Seven weeks, 34 days, nine to 10 hours per day, meeting more than 1,000 people, visiting every nook and cranny in the realm – sound like an explorer’s dream vacation? A forensic investigation? A newly elected politician touring the country?
Actually, the figures give some perspective on the exhaustive and rewarding trip Dean Martin Singer went on as he acquired a first-hand perspective on what is arguably Canada’s largest Faculty – the new Faculty of Liberal Arts & Professional Studies (LA&PS) at York University.
Right: Martin Singer, dean of the Faculty of Liberal Arts & Professional Studies, speaks with a grad student
As dean of the new Faculty, Singer made it a priority to meet with as many who call LA&PS home as he could, dialoguing with two-thirds of the 600 full-time professors, 260 undergraduate students, 130 graduate students and 138 support staff by the time the scheduled visits concluded.
Dubbed “The Road Show”, the dean’s trip began after the resounding approval of the LA&PS strategic planning framework by Faculty Council (see YFile, Jan. 27). During the subsequent months, he met with each LA&PS department, school and college to get up-close-and-personal and to see how the planning framework could be put into practice.
“The visits were full of really encouraging news. So many people felt inclined to engage in the discussion,” says Singer. “And what is doubly rewarding is that the discussion has continued even after the meetings have ended.”
Left: Students talk about their experiences at York with Singer
From the geography research labs in the basement of Central Square to the distant, but energized social work classrooms in the Kinsmen Building, Singer learned that LA&PS blankets the far reaches of the campus and has facilities that are as wide-ranging as the Faculty’s academic offerings. Getting a good look at what LA&PS physically looks like was almost as important as getting to know the people who occupy the spaces.
Singer and his road show companion Didier Pomerleau, executive director of strategic planning for LA&PS, were overwhelmed by the incredible hospitality shown by the 21 schools and departments and four affiliated colleges. They were also impressed by the unique perspectives and ideas the students brought to each conversation.
Right: Singer addresses concerns in the Department of Sociology, one of the 25 units he visited in the Faculty of Liberal Arts & Professional Studies
“Many students are engaged with the Faculty in meaningful ways, embedded in our decision-making bodies and active within the classroom,” Pomerleau says. “They spoke highly of each of their departments and of the strong calibre of their professors. We were impressed with what they had to share and remain committed to continuing to seek out their input.”
Faculty and staff had innumerable contributions to make and innovative ideas to share. The discussions were open and collegial, giving the dean a clear picture of the strengths of each unit and an appreciation for the challenges that they face.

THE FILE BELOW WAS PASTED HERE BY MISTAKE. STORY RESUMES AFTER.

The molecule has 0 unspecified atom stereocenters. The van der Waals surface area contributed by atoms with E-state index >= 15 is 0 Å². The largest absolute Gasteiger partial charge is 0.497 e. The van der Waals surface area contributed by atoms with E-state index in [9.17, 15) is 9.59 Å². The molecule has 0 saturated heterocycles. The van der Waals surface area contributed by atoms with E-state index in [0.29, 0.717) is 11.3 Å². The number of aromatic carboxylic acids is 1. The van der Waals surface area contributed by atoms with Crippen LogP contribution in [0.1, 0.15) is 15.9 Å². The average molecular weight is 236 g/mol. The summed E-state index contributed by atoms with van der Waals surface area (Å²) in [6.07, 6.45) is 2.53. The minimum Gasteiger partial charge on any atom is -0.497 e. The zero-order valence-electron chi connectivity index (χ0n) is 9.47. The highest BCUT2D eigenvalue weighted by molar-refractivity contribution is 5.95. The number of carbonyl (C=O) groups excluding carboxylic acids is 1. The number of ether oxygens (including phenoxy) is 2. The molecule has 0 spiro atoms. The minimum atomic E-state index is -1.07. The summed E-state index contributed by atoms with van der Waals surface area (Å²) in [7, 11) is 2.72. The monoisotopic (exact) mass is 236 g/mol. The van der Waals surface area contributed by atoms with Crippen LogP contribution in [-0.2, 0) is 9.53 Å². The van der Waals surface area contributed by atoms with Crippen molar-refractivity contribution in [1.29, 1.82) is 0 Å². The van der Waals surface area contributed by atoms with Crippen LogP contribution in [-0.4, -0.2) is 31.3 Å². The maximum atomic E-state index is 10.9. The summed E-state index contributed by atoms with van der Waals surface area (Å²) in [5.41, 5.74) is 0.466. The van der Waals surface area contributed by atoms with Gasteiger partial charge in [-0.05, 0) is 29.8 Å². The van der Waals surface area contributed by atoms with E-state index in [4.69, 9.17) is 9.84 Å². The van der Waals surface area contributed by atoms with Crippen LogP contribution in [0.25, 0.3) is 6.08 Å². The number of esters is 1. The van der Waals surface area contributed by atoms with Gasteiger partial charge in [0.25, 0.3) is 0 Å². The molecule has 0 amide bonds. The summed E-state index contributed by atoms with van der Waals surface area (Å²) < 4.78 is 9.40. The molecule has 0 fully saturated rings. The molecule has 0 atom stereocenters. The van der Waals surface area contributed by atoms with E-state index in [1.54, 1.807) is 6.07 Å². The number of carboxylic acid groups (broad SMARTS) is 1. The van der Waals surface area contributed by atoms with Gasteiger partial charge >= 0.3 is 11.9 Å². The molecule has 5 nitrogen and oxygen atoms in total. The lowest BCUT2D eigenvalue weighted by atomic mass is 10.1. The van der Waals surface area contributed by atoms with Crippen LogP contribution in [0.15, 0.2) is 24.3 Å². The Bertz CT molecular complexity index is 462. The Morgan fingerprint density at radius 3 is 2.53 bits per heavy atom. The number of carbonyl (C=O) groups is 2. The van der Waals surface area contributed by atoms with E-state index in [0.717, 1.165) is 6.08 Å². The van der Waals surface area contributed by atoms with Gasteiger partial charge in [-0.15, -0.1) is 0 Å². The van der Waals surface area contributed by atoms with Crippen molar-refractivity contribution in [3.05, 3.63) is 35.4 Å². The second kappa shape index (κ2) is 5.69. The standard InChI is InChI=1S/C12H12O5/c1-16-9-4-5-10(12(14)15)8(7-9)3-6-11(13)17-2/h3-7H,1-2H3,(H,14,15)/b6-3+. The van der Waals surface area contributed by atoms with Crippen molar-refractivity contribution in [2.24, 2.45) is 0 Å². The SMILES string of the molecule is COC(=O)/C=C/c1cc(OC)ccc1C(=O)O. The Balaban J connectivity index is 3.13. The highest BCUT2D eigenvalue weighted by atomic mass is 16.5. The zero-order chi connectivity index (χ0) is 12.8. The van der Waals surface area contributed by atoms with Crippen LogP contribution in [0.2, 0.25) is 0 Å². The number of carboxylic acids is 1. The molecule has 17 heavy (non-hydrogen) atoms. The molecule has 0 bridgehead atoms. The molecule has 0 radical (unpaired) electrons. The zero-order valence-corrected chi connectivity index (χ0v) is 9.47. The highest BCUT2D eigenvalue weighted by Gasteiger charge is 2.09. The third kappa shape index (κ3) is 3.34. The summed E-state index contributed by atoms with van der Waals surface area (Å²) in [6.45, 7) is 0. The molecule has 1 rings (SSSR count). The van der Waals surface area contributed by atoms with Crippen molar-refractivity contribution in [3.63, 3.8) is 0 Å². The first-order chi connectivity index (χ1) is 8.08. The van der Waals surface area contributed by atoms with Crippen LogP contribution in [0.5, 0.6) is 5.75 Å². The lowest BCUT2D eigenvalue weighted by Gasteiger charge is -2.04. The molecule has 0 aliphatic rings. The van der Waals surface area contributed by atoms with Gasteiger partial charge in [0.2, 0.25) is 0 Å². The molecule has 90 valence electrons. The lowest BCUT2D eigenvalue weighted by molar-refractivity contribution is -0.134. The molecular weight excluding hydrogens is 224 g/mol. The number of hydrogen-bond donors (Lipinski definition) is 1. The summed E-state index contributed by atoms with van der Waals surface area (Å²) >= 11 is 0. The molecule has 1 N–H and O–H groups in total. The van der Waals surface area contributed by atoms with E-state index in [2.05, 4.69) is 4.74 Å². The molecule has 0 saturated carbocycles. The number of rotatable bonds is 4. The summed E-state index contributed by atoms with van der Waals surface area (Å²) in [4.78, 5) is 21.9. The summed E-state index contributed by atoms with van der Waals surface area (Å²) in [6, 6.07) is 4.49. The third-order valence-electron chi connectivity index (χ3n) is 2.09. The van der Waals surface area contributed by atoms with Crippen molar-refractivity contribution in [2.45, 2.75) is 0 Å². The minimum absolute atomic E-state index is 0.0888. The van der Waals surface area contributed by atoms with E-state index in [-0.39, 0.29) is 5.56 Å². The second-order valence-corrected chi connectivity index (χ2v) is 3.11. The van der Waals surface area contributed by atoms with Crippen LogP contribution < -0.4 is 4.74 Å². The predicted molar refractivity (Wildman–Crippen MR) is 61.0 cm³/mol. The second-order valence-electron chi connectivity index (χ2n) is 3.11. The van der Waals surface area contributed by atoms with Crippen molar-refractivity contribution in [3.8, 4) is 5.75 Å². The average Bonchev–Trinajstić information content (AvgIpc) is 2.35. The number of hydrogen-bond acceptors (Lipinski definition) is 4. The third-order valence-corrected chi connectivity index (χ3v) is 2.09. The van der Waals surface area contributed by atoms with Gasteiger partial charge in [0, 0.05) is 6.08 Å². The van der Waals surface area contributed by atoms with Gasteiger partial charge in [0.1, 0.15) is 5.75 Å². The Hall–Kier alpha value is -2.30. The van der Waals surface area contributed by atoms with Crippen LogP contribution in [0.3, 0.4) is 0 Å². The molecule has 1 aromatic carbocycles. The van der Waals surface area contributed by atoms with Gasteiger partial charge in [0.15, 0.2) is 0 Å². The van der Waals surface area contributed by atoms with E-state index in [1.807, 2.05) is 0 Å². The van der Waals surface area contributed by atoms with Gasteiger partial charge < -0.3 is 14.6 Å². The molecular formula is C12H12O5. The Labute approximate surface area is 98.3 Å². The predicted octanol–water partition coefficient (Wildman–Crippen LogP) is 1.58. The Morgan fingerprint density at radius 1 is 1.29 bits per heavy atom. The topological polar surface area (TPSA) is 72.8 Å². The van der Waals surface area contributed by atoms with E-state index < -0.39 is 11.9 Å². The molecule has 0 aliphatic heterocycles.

“The secret weapon of the Faculty, the secret weapon of York, is the people,” remarks Singer of his road show experience. “This Faculty is full of talented alumni, professors, staff, incredibly bright students and there is a plethora of daily events, and individual and collective achievements that I’m not sure get the full visibility they deserve.”
|Above: Singer (front, centre) with executive members of the Student Council of Liberal Arts & Professional Studies|
So how will the new Faculty showcase its members to the rest of York and the external community?
This is one of many challenging and exciting questions that Singer and Pomerleau are tasked with as they review their findings and draw on the strategic planning framework and other key York documents – including the Provostial White Paper – to create a plan for the Faculty that will move it forward, not just in the next year or two to come, but for the next 10 years.
The first draft of the plan was brought to the LA&PS Faculty Council on June 10 for discussion. On June 17, a special session of council spawned additional community review, recommendations and refinement. The countless fragments of discussion and critical assessment from the rigours of the road show helped get clarity on what students, faculty and staff want, and the resulting plan is anticipated to be voted on as early as the June 24 meeting of Faculty Council.
“From here we need to look ahead and strengthen the community that we are becoming, that we have to become,” says Singer. “And after meeting so many people and listening to their passion and commitment, I believe this Faculty – our students, professors, staff and alumni – are ready to do that.”
For more information on “The Road Show”, e-mail Didier Pomerleau at email@example.com.